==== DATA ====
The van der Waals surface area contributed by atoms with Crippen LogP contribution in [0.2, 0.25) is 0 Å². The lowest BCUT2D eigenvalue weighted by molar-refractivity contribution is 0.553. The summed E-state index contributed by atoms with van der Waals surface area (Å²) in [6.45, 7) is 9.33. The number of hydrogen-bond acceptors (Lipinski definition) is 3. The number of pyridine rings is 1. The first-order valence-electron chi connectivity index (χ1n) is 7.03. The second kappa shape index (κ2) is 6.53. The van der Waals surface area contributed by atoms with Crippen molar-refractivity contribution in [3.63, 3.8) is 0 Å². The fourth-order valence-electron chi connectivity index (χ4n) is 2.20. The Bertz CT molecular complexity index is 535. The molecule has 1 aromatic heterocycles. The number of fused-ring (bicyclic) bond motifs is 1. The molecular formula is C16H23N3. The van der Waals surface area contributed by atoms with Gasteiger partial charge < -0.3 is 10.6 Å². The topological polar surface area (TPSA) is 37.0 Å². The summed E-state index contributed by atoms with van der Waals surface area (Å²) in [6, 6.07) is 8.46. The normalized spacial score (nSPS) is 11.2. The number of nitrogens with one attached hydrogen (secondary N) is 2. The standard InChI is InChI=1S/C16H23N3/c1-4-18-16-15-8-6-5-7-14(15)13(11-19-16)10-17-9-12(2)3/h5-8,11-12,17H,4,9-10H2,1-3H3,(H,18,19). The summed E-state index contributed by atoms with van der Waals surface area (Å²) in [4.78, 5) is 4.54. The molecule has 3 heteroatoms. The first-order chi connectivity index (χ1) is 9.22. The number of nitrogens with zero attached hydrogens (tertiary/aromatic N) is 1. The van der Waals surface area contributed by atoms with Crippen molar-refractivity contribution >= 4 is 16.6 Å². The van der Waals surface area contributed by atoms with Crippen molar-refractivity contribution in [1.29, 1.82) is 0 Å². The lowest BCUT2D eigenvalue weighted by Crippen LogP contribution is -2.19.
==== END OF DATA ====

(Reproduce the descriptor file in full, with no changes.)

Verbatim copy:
The van der Waals surface area contributed by atoms with Crippen LogP contribution in [0.2, 0.25) is 0 Å². The lowest BCUT2D eigenvalue weighted by molar-refractivity contribution is 0.553. The summed E-state index contributed by atoms with van der Waals surface area (Å²) in [6.45, 7) is 9.33. The number of hydrogen-bond acceptors (Lipinski definition) is 3. The number of pyridine rings is 1. The first-order valence-electron chi connectivity index (χ1n) is 7.03. The second kappa shape index (κ2) is 6.53. The van der Waals surface area contributed by atoms with Crippen molar-refractivity contribution in [3.63, 3.8) is 0 Å². The fourth-order valence-electron chi connectivity index (χ4n) is 2.20. The Bertz CT molecular complexity index is 535. The molecule has 1 aromatic heterocycles. The number of fused-ring (bicyclic) bond motifs is 1. The molecular formula is C16H23N3. The van der Waals surface area contributed by atoms with Gasteiger partial charge < -0.3 is 10.6 Å². The topological polar surface area (TPSA) is 37.0 Å². The summed E-state index contributed by atoms with van der Waals surface area (Å²) in [6, 6.07) is 8.46. The normalized spacial score (nSPS) is 11.2. The number of nitrogens with one attached hydrogen (secondary N) is 2. The standard InChI is InChI=1S/C16H23N3/c1-4-18-16-15-8-6-5-7-14(15)13(11-19-16)10-17-9-12(2)3/h5-8,11-12,17H,4,9-10H2,1-3H3,(H,18,19). The summed E-state index contributed by atoms with van der Waals surface area (Å²) in [4.78, 5) is 4.54. The molecule has 3 heteroatoms. The first-order chi connectivity index (χ1) is 9.22. The number of nitrogens with zero attached hydrogens (tertiary/aromatic N) is 1. The van der Waals surface area contributed by atoms with Crippen molar-refractivity contribution >= 4 is 16.6 Å². The van der Waals surface area contributed by atoms with Crippen molar-refractivity contribution in [1.29, 1.82) is 0 Å². The lowest BCUT2D eigenvalue weighted by Crippen LogP contribution is -2.19.